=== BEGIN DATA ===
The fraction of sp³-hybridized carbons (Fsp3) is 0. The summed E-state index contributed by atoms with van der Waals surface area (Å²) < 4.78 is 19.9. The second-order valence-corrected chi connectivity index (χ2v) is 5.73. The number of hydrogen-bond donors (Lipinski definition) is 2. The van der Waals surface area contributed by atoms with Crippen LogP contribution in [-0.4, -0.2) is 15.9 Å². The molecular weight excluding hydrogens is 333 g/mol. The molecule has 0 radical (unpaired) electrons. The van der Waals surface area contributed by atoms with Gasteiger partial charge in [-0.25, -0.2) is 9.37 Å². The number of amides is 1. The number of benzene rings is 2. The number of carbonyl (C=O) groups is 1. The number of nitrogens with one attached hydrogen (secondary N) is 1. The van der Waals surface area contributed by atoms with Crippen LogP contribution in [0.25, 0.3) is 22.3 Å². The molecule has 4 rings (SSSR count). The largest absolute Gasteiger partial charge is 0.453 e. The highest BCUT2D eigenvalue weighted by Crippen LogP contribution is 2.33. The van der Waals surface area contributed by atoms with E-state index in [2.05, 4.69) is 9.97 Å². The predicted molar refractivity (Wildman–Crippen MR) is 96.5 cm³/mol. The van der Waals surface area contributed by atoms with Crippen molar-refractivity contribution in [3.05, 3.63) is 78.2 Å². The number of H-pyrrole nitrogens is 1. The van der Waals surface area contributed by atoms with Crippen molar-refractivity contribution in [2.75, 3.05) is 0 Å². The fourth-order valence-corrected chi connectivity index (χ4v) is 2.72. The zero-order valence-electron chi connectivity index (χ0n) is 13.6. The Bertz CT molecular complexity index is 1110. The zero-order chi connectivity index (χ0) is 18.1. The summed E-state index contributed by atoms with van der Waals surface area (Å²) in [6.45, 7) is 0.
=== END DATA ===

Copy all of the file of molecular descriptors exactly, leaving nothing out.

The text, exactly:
The fraction of sp³-hybridized carbons (Fsp3) is 0. The summed E-state index contributed by atoms with van der Waals surface area (Å²) < 4.78 is 19.9. The second-order valence-corrected chi connectivity index (χ2v) is 5.73. The number of hydrogen-bond donors (Lipinski definition) is 2. The van der Waals surface area contributed by atoms with Crippen LogP contribution in [-0.4, -0.2) is 15.9 Å². The molecular weight excluding hydrogens is 333 g/mol. The molecule has 0 radical (unpaired) electrons. The van der Waals surface area contributed by atoms with Gasteiger partial charge in [-0.25, -0.2) is 9.37 Å². The number of amides is 1. The number of benzene rings is 2. The number of carbonyl (C=O) groups is 1. The number of nitrogens with one attached hydrogen (secondary N) is 1. The van der Waals surface area contributed by atoms with Crippen LogP contribution in [0.25, 0.3) is 22.3 Å². The molecule has 4 rings (SSSR count). The largest absolute Gasteiger partial charge is 0.453 e. The highest BCUT2D eigenvalue weighted by Crippen LogP contribution is 2.33. The van der Waals surface area contributed by atoms with E-state index in [2.05, 4.69) is 9.97 Å². The predicted molar refractivity (Wildman–Crippen MR) is 96.5 cm³/mol. The van der Waals surface area contributed by atoms with Crippen molar-refractivity contribution in [3.05, 3.63) is 78.2 Å². The number of H-pyrrole nitrogens is 1. The van der Waals surface area contributed by atoms with Crippen molar-refractivity contribution in [2.75, 3.05) is 0 Å². The fourth-order valence-corrected chi connectivity index (χ4v) is 2.72. The zero-order valence-electron chi connectivity index (χ0n) is 13.6. The Bertz CT molecular complexity index is 1110. The zero-order chi connectivity index (χ0) is 18.1. The summed E-state index contributed by atoms with van der Waals surface area (Å²) in [6.45, 7) is 0.